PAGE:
A Reader Debate: Economists-Turned Parents Vs. Parents-Turned Economists

Justin Wolfers and his daughter Matilda after a White House Easter egg roll.

On Friday I speculated that perhaps becoming a parent changed how I approach economics. To broaden the discussion, I posed the following thought experiment: what kind of economists would we be if we learned our economics only after we were parents?

The always-interesting Robin Hanson responded:

I don’t need to speculate – I am exactly that kind of economist. I started econ grad school with two kids, ages 0 and 2, and had no undergrad econ… But none of that makes me doubt the value of neoclassical econ. How could it? First, econ makes sense of a complex social world by leaving important things out, on purpose – that is the point of models, to be simple enough to understand… Having an emotional parenting experience is as irrelevant to the value of neoclassical econ as having a mystical drug experience is to the validity of basic physics.

Robin is right to say that my becoming a parent changes neither the physical nor economic laws of the universe. But my point wasn’t how fatherhood changed the economy, but rather how I approach my work as an economist. An interesting email exchange followed in which we both expanded on our views. I argued:

You say that in our models we leave things out on purpose, so as to be simple enough to understand. We also try to leave in the things that are important. And I think that the things I would happily have left out while in my twenties are different from the things I would leave out today. Now that may just mean that today I’m more of a Beckerian or perhaps Akerlovian economist while my younger self was more Samuelsonian. So the relevant thought experiment for you is whether you would have been more of a Samuelsonian economist if you had gone to econ grad school before having kids.

And it turns out that we are a lot closer to agreeing after all. Here’s Robin’s response:

I fully agree that as we live longer and experience more things that are important to us, we change our ideas of what is important in life, and important to model as academics. My starting later in life probably influenced what I considered to be important topics. I’m not sure how to translate that into the categories of “Samuelsonian” “Beckerian” or “Akerlovian”, but being older I expect I put more weight on the importance of status, loyalty, identity, attachment, and signaling all such things. Those tend to be things that young folks don’t notice as much yet in their lives.

Indeed, I take Robin as Exhibit A for my hypothesis that parents-who-become-economists view the world differently than economists-who-become-parents. And the proof? Well subsequent to our conversation, Robin posted a simple theory to explain my navel-gazing:

Wolfers is usually an excellent economist, and here he seems to realize he is acting a bit loopy. This suggests a “religious” scenario, where someone tries to show devotion via a willingness to believe extreme things. Wolfers feels a new strong attachment to his family, and shows it by a willingness to change related beliefs in an extreme way. Being an economist, one of the biggest beliefs he can sacrifice on this altar is his belief in the standard economic framework. So Wolfers says that his new family attachment has made him question this framework.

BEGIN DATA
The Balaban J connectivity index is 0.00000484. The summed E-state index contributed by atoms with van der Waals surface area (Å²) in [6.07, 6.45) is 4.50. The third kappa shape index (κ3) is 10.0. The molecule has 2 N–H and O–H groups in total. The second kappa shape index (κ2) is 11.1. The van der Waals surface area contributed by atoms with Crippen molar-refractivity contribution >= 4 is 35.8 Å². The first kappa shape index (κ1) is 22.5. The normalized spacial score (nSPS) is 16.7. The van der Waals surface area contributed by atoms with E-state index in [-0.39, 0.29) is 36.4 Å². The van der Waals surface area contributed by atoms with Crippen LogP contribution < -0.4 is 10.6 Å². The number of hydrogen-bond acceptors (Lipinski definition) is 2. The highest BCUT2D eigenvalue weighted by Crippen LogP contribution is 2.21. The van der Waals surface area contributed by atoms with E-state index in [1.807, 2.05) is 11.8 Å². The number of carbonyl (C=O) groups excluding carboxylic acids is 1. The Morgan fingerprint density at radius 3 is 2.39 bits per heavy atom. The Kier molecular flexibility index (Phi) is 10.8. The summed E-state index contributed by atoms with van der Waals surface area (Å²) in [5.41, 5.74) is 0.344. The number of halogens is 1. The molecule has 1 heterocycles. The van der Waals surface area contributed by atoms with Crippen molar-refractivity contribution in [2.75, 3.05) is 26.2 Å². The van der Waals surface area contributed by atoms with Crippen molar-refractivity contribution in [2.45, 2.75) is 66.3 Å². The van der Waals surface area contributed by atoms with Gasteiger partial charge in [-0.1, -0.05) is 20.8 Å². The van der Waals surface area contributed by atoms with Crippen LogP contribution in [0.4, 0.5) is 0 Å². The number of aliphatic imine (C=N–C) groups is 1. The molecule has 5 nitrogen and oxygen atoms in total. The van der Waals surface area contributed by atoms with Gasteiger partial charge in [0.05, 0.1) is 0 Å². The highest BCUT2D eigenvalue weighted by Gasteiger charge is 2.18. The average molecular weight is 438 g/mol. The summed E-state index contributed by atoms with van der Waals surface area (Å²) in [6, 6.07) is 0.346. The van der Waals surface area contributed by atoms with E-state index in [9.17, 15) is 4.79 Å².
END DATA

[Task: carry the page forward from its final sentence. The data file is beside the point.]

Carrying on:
I’m not going to debate whether Robin is right or wrong. Instead, I’ll simply observe that this is an essentially Akerlovian perspective on parenting as identity. Moreover, this is precisely the sort of insight that is likely to occur to parents-who-become-economists, like Robin.

Now my argument isn’t rock solid. Just as I don’t get to observe the counter-factual of what sort of economist I would have been if I had been a parent-who-became-an-economist, we don’t get to observe the counter-factual of Robin as economist-who-became-a-parent. But it does seem like an interesting thought experiment.


I became a parent ten years after finishing my doctorate and about18 years into my career as a land economist (think economics in three dimensions). I suspect much of the difference between Hanson and Wolfers has to do with their age and life position at the time of becoming parents and their economic views reflect the same. The pertinent question is to ask how your world view and behaviors have changed on all fronts, not just professionally. Parenthood changes us in so many ways and continues to do so as our children grow and mature. Changing your mind about a theoretical framework is probably due to the same drivers that make you think less about car racing and more about life insurance.

Debashish Ghosh

To whatever extent your speculation is actually true in practice, should this not undermine one's confidence level in economic models? It suggests that there may be a lot of randomness to the economic models that are developed. I would always be wondering how much confidence to put into any model if the list of important things included or left out was partly determined by seemingly unrelated factors such as whether or not the economist(s) coming up the model are parents or not.


I don't see how "feeling" the intimate biology of parenthood is anything but a shift in preferences. Provided that you continue to be utility maximizing (as you undoubtedly still are), the models will simply reflect your new desires. Nothing systemic has changed.

Maya Avina

Re: your closing comments about why these economists have children even though it supposedly makes people less happy.
It is the way we ensure we are part of a pack. Childrearing is a small portion of our adult lives, but then we have family for a lifetime.